Academic Archers was certainly a different kind of conference. You can find more details here but it essentially gathered multi-disciplinary papers looking at or using BBC Radio 4’s The Archers soap opera as it’s starting point. I could write up the entire thing, but I won’t – many people will be sick of my Archers tweeting filling their timelines over the last 2 days so it’s unnecessary. But from a researcher’s perspective, it’s worth pointing out what made it quite a unique experience.

Members of the public attended. Or more specifically, fans of the show. They had actually been involved prior to this, where the papers were peer reviewed by a panel of 15 listeners and 5 academics I think. There were around 30 academics speaking, and 150 delegates, so many of those would have been listeners. I chatted with some of them on the train up, over the wonderful evening trip to the fictional Ambridge ‘The Bull’ pub in real Rippingale. They’d come to the Lincoln conference from as far as Newcastle, London, Portsmouth, long time listeners and younger ones with less experience of the storylines, but all passionate about the show. This mixture meant the conference acted as a halfway house between fan convention (no one was in cosplay) and academic conference – but the benefit in terms of research impact is clear, to expose the world of academia to publics, in a platform of sharing and conversation, that is grounded in rigorous and relevant study without always taking itself too seriously.

Sometimes research is allowed to be entertaining. And I think it had to be in the context of this conference, where day 2 started at 9 and ended at 5pm – I was on at 4.40pm and glad to raise laughs in all the right places. There were papers on perceptions of penis size, the disparity between cake consumption and diabetes, and music as used by Rob in coercive control. The papers did not always squarely address the drama and storylines of the show, but used it as a lens to explore aspects of rural or everyday life – Nicola Headlam was able to use the case study of Ambridge in exploring rural village power dynamics because she didn’t need consent from all those participants. Not all papers addressed lighthearted issues though, with seven papers devoted to the Helen and Rob coercive coercion (and then some) storyline, drawing new light on issues that went well beyond the drama we hear on the radio.

I’ve never been to a conference that trended on Twitter. Here. The press and media coverage was also very impressive. This was partly as a result of the quirky nature of the conference, and the fact that the Radio 4 Today programme could interview the organisers knowing it appealed to the overlapping Archers listener base. But I also recognise the efforts of the team to make that coverage happen. That open-ness, first in involving the public in the conference, and then in wanting to talk about it (this was their second year, so there might have been some legacy interest), was clearly instrumental here. I’m going to drop that word again – ‘impact’ – because this was a conference that felt like it really broke out of the idea of the self perpetuating academic bubble.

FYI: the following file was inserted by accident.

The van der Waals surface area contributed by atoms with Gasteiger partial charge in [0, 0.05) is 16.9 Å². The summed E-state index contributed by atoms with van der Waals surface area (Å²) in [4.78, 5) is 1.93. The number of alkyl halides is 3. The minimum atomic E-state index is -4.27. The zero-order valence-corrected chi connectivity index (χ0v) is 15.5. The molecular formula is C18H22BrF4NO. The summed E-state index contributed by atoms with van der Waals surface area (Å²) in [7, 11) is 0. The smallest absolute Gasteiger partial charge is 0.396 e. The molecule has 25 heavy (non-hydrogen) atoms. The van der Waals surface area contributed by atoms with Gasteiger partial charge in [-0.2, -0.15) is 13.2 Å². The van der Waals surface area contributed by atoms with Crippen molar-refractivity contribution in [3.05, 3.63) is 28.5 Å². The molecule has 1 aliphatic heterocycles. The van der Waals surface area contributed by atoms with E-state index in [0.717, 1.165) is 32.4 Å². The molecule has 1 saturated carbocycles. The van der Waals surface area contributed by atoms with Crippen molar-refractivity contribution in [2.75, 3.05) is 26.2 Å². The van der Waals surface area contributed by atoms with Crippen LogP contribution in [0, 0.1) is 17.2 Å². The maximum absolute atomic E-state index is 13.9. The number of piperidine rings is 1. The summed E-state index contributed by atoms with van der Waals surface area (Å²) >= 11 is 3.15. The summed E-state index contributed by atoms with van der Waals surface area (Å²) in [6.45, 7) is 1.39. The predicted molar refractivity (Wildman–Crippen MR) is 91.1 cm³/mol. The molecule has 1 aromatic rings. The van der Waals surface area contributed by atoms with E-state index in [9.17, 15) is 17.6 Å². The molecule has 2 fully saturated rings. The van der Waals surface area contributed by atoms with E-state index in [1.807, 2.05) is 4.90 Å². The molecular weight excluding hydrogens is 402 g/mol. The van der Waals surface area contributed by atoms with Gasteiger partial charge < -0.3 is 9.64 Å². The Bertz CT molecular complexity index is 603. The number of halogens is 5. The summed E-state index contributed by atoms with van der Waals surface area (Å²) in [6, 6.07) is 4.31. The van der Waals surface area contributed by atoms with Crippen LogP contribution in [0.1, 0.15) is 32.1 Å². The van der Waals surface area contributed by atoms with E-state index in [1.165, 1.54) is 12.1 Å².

The whole experience. Yes, the freebies were good, including badges, tote bags and mugs as expected. But the evening meal held at the Bull was also enjoyable, preceded by a speaker at Rippingale from the village, explaining how the programme was partly drawn out of conversations with a farmer in the village. It’s also rare for a presenter to ask the entire audience to singalong to introduce the paper, but we did, to the Archers theme tune, so that it could be used in an unofficial Archers podcast.

A sense of the surreal. People usually listen to the Archers alone in their kitchen, or in the car. Not, at a conference, with 150 delegates sat in silence in a vast lecture theatre. Then later, discovering that one of the other fan fiction accounts you rub shoulders with online is here doing her own paper, and halfway through she presents you with a box of doughnuts that creates wonderful conversations in the tea break, essentially trailing my paper at the end of the day. Maybe this is more the norm for conferences relating to specific media with fan/academic (fancademic?) bases…

People stayed the full two days. I was concerned, being the last paper at the end of a long two days, that some people would have left for early trains by 4.40pm but as far as I could tell there were the same number of people consistently throughout the two days. Speakers presented and then stayed on til the end, as did the audience. This of course should be the norm, but conferences can sometimes be tiring – papers straight through from 9am to 5pm sounds exhausting. It might be testament to what was being presented, or how, or the general ambience but I found all the papers enjoyable, with at least two unexpectedly making me think of my PhD – relating to network theory, third place in communities, etc.

All in all, a great conference, and something I look forward to being a part of in the future.

Birmingham Centre For Media And Cultural Research

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